Fresh expressions are too important to be done without any attempt to discover what works well.
Would you expect to become a top footballer without learning the best techniques? What would you think if your doctor refused to adopt better ways of doing things?
In fresh expressions we are seeking to serve other people. We have a responsibility to them (and to God) to do this the best we can.
The Guide is a resource to help practitioners do their best. They can learn from other people’s experiences – What went wrong? What worked well?
Why keep inventing the wheel?
Content isn’t top down (‘We’re telling you how to do it’), nor is it bottom up (‘Let’s create knowledge Wikipedia style’). Content is created side to side. From one side there is an offering of what we think works best. From the other side is the experience of practitioners and research.
The content is very much our first thoughts on these subjects. We are not at all sure that we have got them right. In some cases we are flying a kite, trying out an idea to see whether it resonates with those who are pioneering new forms of church.
We don’t want the Guide to reflect the opinions of a few, but to be the shared wisdom of the pioneer community as a whole. So please let us know what we have left out, what you disagree with and how far what we have written connects with your experience. Your comment could be a great help to other users of the Guide.
The Guide is based on the following:
The Guide seeks to make available to users the practical wisdom of others. This will help practitioners fulfil God’s intention for human beings – that they care for the world (Genesis 1.26-28; 2.15).
When God came to the world in Jesus, he learnt from human beings the practicalities of everyday life – from table manners to carpentry. He put himself in a position where others knew more than he did and he had to learn from them. The Guide invites users to submit to the wisdom of those who have already made the journey.
To be willing to submit to the knowledge of others, individuals must give up any belief that they already know enough. A Good Friday – Easter experience is involved. Users have to let their ‘I-know-how-to-do-it’ assumption die, so that new understanding can rise up within them.
The Holy Spirit equips people with the knowledge to do things well. The Spirit inspired the artisans to decorate the tabernacle (Exodus 35.31ff) and gives the church practical gifts, such as service and leadership (Romans 12.6ff). We pray that the Guide will be a vehicle for the Spirit, who leads Christ’s followers into truth, to lead them into truths about good practice.
Community – from a local gathering, to the worldwide body of Christ to the ‘communion of saints’ – is a vital aspect of church. However small or large, genuine community involves sharing – of joys, disappointments, resources and lives. Something would be missing if the sharing of wisdom was not involved too. The Guide aims to assist this sharing of wisdom so that the body of Christ can better serve other people – ‘all of us are better than any of us’.
When Christ returns, the results of accumulated, practical wisdom will be celebrated within the kingdom. The kings of the earth and the nations of the world will bring their achievements into the new Jerusalem (Revelation 21.24, 26). The triumphs of civilisation – of good practice – will be included in the kingdom. As we look forward to this future, shouldn’t the church be celebrating the fruits of good practice today?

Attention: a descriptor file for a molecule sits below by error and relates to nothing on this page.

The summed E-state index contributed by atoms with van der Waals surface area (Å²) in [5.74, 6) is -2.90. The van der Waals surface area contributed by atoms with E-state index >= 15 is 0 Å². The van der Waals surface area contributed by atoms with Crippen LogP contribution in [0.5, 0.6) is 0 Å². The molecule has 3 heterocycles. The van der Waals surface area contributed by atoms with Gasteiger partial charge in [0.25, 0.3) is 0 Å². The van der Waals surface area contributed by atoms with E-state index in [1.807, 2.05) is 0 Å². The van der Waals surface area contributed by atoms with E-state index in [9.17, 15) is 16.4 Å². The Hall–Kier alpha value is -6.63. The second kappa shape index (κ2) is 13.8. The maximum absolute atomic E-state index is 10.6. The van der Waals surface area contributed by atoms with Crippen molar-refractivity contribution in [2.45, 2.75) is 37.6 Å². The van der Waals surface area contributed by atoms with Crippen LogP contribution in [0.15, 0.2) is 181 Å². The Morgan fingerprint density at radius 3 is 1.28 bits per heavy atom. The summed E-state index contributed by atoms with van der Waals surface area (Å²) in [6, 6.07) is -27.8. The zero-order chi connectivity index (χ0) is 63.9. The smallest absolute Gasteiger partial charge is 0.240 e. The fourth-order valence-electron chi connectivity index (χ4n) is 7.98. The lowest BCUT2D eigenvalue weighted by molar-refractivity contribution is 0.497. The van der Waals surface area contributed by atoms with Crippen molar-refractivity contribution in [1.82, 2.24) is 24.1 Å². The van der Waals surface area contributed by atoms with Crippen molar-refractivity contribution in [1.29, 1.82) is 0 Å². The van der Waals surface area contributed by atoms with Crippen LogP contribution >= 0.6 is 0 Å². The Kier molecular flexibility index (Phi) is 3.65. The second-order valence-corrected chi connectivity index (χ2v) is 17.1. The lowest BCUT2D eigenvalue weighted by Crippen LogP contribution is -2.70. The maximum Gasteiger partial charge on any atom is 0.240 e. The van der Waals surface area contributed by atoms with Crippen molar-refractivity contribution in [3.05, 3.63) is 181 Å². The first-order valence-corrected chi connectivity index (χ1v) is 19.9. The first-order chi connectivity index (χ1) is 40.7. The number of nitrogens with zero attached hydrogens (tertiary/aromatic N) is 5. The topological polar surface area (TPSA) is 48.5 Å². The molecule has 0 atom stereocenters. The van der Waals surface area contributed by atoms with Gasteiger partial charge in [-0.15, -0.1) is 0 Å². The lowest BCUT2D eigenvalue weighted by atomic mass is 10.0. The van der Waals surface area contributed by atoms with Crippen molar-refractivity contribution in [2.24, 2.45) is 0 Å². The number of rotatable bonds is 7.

Don’t things like the Guide exist outside church?
They do indeed, and we have been much helped by the experience of other organisations in what is known as ‘knowledge management’. One way of thinking about how organisations are developing is to see how three roles in particular are growing in importance:
Practitioners, who deal with customers, manage supply chains, carry out back office functions and perform myriad other tasks, are increasingly becoming researchers. They are expected to discover good practice and pass it on. More and more, they form ‘communities of practice’ to learn from their peers.
Senior managers relate to stakeholders, secure agreement on the organisation’s goals, and design and maintain systems to achieve these goals. On top of vision and values, leadership is increasingly about systems design.
They are becoming steadily more important to the success of organisations. They capture knowledge created by practitioners and use it to develop standardised processes throughout the organisation, and they make sure these processes advance the organisation’s goals. In addition, they stand between practitioners and co-ordinators. They funnel the shared learning of practitioners to the co-ordinators (‘our experience is that this goal is getting harder to achieve’). They also turn the expectations of co-ordinators into frameworks for structuring practitioners’ knowledge.
Most organisations are still at an early stage in learning how these three functions can be carried out. In the 1990s, some organisations thought that the best thing to do was to store knowledge in online electronic databases. But they quickly discovered that most people don’t like learning that way. They prefer to learn socially, by engaging with other people. As a result, in recent years the emphasis has been on creating communities of practice, in which people pick each others’ brains by meeting together online and face-to-face.
But what happens when individuals move on, or the team disperses or someone new arrives? There is a need to capture what has been learnt so that others can benefit at a future date. So some organisations are trying to develop online libraries of knowledge, like the Guide, alongside social ways of discovering good practice like learning networks. The idea is that knowledge libraries and social learning support each other. But there is no blueprint for doing all this. Just as other people are having to discover what works, so are we.